Australian Legal Ramifications of Information System and Data Security Compromise: A review of issues, technology and law.

Quentin Cregan (2009). Australian Legal Ramifications of Information System and Data Security Compromise: A review of issues, technology and law. MPhil Thesis, T.C. Beirne School of Law, The University of Queensland.

       
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Author Quentin Cregan
Thesis Title Australian Legal Ramifications of Information System and Data Security Compromise: A review of issues, technology and law.
School, Centre or Institute T.C. Beirne School of Law
Institution The University of Queensland
Publication date 2009-10
Thesis type MPhil Thesis
Supervisor Dr. Alan Davidson
Assoc. Prof. Nick James
Total pages 212
Total black and white pages 212
Subjects 18 Law and Legal Studies
Abstract/Summary Computer intrusions and attacks compromise individuals, companies and communities. Whilst it is clear that computer and information security studies point to a generalised increase in the number and sophistication of computer security attacks over the past decade and that nations now entirely rely upon computer systems, insufficient attention is paid to the protection of those systems. Computer data and network systems affect our everyday lives, from the supply-chain software that ensures that the shelves are stocked at the supermarket, to systems that manage finance and share markets. Compromises of computer security are, therefore, rightly seen both as an attack on those individual entities whose systems and information are compromised, and as a communal attack upon the people and organisations that rely upon or use computer systems, both directly and indirectly. The aim of this thesis is to give an analysis of computer system security, information protections and the legal ramifications of computer security compromise, notably, data security compromise in Australia. Ultimately, the aim is to address three overlapping questions: what are the ways in which systems are breached, what are the legal consequences of a breach and are those consequences adequate? This paper looks at the underlying technology and relationships between actors involved in the majority of security compromises and looks at the common factors in how systems and networks are attacked and actors damaged. The paper then goes on to look at criminal liability for security compromises and shows how a criminal analysis feeds into the proper civil law consideration of the topic. Finally, the paper looks at data security through the lens of privacy. Ultimately, this paper concludes that Australia is inconsistent in its legal responses to information security incidents. Such variations are based on the area of law being discussed and dependent on the breach methodology and outcome. The criminal law provides the most current and potent legal protection any business or individual has had in this field. This is followed by statutory privacy law which provides a narrow degree of coverage and provides only a weak conciliation process for addressing data security issues. Finally, common law and equity provide the most uncertain commercial remedies for those that suffer data security breach. This paper concludes that present protections are inadequate and uncertain, and that change is required.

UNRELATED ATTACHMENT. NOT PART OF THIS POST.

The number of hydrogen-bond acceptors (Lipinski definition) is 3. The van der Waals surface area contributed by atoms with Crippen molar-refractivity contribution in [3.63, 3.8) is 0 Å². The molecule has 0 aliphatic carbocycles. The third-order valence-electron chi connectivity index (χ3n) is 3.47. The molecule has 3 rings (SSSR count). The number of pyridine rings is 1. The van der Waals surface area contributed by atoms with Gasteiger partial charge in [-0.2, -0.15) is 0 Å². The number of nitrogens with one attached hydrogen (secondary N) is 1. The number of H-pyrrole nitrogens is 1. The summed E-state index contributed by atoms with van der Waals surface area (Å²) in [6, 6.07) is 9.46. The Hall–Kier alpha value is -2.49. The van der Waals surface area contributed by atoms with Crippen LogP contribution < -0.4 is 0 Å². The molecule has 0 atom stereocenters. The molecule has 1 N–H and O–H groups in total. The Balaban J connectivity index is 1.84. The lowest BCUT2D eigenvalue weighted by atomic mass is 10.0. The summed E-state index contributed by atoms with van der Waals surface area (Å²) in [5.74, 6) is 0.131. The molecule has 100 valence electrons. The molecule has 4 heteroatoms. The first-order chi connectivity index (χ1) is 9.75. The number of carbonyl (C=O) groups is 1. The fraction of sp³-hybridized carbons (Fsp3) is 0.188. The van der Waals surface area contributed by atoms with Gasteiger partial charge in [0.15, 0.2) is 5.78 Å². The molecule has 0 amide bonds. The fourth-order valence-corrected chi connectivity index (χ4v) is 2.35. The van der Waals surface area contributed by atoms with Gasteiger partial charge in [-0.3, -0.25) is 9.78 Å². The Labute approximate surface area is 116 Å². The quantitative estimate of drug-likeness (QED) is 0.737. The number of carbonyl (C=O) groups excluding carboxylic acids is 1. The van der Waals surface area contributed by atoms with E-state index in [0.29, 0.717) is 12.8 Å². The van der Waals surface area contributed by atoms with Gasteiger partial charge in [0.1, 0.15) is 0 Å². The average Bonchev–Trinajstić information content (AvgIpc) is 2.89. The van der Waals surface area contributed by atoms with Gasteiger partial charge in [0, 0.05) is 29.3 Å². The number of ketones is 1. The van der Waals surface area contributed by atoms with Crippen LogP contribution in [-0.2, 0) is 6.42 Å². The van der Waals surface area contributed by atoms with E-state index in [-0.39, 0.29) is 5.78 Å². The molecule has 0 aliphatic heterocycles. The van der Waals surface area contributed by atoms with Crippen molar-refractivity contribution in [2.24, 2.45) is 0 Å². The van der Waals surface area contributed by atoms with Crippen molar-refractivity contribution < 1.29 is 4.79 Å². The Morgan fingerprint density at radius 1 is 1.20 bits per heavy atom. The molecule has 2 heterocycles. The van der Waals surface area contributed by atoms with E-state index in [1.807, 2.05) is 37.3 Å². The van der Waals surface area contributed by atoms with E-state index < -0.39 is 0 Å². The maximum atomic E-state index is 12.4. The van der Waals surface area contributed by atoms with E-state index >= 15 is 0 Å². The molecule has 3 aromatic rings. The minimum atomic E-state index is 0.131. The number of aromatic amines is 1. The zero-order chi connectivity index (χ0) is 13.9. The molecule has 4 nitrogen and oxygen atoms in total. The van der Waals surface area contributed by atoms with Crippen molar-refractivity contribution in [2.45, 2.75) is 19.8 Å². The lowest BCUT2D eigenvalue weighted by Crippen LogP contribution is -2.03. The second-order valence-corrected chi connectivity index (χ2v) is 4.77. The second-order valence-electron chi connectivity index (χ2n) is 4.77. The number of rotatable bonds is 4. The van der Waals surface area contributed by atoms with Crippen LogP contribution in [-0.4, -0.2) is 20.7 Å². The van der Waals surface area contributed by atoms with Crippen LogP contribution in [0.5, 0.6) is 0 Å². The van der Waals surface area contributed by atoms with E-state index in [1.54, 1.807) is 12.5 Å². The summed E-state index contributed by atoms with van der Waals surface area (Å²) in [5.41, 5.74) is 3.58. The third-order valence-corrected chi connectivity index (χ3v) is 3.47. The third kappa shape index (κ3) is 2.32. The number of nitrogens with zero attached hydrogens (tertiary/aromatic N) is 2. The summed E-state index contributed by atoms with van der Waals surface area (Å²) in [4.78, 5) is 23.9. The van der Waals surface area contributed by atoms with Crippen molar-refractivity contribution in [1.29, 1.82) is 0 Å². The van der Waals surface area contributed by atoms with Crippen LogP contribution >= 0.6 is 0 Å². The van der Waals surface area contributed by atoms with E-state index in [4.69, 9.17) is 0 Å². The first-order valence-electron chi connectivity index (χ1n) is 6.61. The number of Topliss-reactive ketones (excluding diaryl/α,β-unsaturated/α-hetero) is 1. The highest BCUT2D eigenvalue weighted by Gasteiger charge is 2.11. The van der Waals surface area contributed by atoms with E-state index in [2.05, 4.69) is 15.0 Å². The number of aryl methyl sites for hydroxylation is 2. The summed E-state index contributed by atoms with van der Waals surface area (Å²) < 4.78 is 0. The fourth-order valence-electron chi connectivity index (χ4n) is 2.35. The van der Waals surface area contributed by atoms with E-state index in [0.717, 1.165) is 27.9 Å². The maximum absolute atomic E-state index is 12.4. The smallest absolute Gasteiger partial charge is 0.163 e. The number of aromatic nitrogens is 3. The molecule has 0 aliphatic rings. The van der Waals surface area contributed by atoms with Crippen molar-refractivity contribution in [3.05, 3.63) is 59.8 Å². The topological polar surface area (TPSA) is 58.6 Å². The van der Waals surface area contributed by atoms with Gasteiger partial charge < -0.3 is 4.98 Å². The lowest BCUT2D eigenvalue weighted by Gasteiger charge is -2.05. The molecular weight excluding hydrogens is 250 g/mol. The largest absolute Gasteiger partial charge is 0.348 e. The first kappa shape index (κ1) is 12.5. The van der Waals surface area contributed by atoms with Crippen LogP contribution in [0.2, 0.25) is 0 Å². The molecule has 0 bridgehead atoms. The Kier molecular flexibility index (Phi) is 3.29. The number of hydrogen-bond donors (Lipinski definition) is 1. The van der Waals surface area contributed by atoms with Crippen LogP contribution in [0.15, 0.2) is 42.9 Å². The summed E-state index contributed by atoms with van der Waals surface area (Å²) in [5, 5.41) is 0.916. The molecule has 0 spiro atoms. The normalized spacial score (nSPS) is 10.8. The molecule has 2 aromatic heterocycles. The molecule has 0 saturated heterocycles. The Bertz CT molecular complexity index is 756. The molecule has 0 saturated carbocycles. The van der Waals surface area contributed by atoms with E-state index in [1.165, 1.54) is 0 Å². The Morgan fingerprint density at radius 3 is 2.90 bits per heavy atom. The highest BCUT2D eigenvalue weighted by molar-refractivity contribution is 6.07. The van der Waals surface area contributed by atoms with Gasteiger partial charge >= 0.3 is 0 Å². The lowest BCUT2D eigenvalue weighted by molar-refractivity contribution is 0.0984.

Keyword information security, data liability, cybercrime, negligence, ddos, data protection, privacy

 
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Created: Tue, 13 Apr 2010, 05:03:05 EST by Mr Quentin Cregan on behalf of Library - Information Access Service